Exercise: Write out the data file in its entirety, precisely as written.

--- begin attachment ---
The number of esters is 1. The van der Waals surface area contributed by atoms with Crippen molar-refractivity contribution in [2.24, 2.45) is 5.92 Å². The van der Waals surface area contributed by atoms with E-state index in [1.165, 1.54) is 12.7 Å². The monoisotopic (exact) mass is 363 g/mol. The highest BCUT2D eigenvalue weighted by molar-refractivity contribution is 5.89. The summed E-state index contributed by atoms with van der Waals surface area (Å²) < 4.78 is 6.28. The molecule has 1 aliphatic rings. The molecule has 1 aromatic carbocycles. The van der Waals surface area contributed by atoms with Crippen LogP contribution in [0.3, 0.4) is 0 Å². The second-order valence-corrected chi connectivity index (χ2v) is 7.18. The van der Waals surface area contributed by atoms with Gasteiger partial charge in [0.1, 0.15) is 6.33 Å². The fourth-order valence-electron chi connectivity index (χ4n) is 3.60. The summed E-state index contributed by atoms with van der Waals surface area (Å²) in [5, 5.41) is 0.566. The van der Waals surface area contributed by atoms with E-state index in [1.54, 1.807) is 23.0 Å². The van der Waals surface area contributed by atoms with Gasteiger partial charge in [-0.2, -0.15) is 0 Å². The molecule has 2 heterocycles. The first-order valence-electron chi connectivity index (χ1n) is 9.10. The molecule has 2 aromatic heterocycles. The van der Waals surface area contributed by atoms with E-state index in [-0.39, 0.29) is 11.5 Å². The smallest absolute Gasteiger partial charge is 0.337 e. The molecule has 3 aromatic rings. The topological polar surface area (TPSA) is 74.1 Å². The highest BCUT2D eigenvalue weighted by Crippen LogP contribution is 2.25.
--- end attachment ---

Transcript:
The number of esters is 1. The van der Waals surface area contributed by atoms with Crippen molar-refractivity contribution in [2.24, 2.45) is 5.92 Å². The van der Waals surface area contributed by atoms with E-state index in [1.165, 1.54) is 12.7 Å². The monoisotopic (exact) mass is 363 g/mol. The highest BCUT2D eigenvalue weighted by molar-refractivity contribution is 5.89. The summed E-state index contributed by atoms with van der Waals surface area (Å²) < 4.78 is 6.28. The molecule has 1 aliphatic rings. The molecule has 1 aromatic carbocycles. The van der Waals surface area contributed by atoms with Crippen LogP contribution in [0.3, 0.4) is 0 Å². The second-order valence-corrected chi connectivity index (χ2v) is 7.18. The van der Waals surface area contributed by atoms with Gasteiger partial charge in [0.1, 0.15) is 6.33 Å². The fourth-order valence-electron chi connectivity index (χ4n) is 3.60. The summed E-state index contributed by atoms with van der Waals surface area (Å²) in [5, 5.41) is 0.566. The van der Waals surface area contributed by atoms with E-state index in [1.54, 1.807) is 23.0 Å². The van der Waals surface area contributed by atoms with Gasteiger partial charge in [-0.2, -0.15) is 0 Å². The molecule has 2 heterocycles. The first-order valence-electron chi connectivity index (χ1n) is 9.10. The molecule has 2 aromatic heterocycles. The van der Waals surface area contributed by atoms with E-state index in [-0.39, 0.29) is 11.5 Å². The smallest absolute Gasteiger partial charge is 0.337 e. The molecule has 3 aromatic rings. The topological polar surface area (TPSA) is 74.1 Å². The highest BCUT2D eigenvalue weighted by Crippen LogP contribution is 2.25.